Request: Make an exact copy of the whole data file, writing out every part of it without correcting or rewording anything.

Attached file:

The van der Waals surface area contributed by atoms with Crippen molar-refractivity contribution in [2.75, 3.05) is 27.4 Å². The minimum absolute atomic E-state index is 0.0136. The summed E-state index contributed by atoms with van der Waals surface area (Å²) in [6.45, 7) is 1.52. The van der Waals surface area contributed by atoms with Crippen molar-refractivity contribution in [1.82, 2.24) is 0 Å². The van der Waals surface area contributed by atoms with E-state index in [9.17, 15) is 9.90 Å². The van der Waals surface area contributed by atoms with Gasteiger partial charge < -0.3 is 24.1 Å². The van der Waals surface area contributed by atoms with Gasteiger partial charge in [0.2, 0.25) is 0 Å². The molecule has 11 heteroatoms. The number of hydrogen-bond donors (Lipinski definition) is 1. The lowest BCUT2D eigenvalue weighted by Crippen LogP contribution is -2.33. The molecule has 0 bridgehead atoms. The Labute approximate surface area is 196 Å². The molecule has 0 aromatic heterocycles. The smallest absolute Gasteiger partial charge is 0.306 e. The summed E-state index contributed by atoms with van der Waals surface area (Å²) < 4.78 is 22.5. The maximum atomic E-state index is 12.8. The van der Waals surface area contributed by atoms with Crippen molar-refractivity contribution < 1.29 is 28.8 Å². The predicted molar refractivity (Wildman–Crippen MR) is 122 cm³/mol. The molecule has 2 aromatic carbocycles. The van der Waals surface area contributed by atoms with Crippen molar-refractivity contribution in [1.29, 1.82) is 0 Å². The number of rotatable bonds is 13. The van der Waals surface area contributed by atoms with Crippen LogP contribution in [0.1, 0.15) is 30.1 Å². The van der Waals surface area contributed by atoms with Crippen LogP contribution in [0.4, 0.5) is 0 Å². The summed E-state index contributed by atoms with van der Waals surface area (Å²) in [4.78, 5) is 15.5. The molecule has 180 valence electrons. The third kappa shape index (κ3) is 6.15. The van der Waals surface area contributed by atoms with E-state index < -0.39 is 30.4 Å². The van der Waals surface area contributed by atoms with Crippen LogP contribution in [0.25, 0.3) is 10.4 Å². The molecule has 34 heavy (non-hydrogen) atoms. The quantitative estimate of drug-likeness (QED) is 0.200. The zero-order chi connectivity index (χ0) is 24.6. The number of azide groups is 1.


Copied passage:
The van der Waals surface area contributed by atoms with Crippen molar-refractivity contribution in [2.75, 3.05) is 27.4 Å². The minimum absolute atomic E-state index is 0.0136. The summed E-state index contributed by atoms with van der Waals surface area (Å²) in [6.45, 7) is 1.52. The van der Waals surface area contributed by atoms with Crippen molar-refractivity contribution in [1.82, 2.24) is 0 Å². The van der Waals surface area contributed by atoms with E-state index in [9.17, 15) is 9.90 Å². The van der Waals surface area contributed by atoms with Gasteiger partial charge < -0.3 is 24.1 Å². The van der Waals surface area contributed by atoms with Gasteiger partial charge in [0.2, 0.25) is 0 Å². The molecule has 11 heteroatoms. The number of hydrogen-bond donors (Lipinski definition) is 1. The lowest BCUT2D eigenvalue weighted by Crippen LogP contribution is -2.33. The molecule has 0 bridgehead atoms. The Labute approximate surface area is 196 Å². The molecule has 0 aromatic heterocycles. The smallest absolute Gasteiger partial charge is 0.306 e. The summed E-state index contributed by atoms with van der Waals surface area (Å²) < 4.78 is 22.5. The maximum atomic E-state index is 12.8. The van der Waals surface area contributed by atoms with Crippen molar-refractivity contribution < 1.29 is 28.8 Å². The predicted molar refractivity (Wildman–Crippen MR) is 122 cm³/mol. The molecule has 2 aromatic carbocycles. The van der Waals surface area contributed by atoms with Crippen molar-refractivity contribution in [1.29, 1.82) is 0 Å². The number of rotatable bonds is 13. The van der Waals surface area contributed by atoms with Crippen LogP contribution in [0.1, 0.15) is 30.1 Å². The van der Waals surface area contributed by atoms with Crippen LogP contribution in [0.4, 0.5) is 0 Å². The summed E-state index contributed by atoms with van der Waals surface area (Å²) in [4.78, 5) is 15.5. The molecule has 180 valence electrons. The third kappa shape index (κ3) is 6.15. The van der Waals surface area contributed by atoms with E-state index < -0.39 is 30.4 Å². The van der Waals surface area contributed by atoms with Crippen LogP contribution in [0.25, 0.3) is 10.4 Å². The molecule has 34 heavy (non-hydrogen) atoms. The quantitative estimate of drug-likeness (QED) is 0.200. The zero-order chi connectivity index (χ0) is 24.6. The number of azide groups is 1.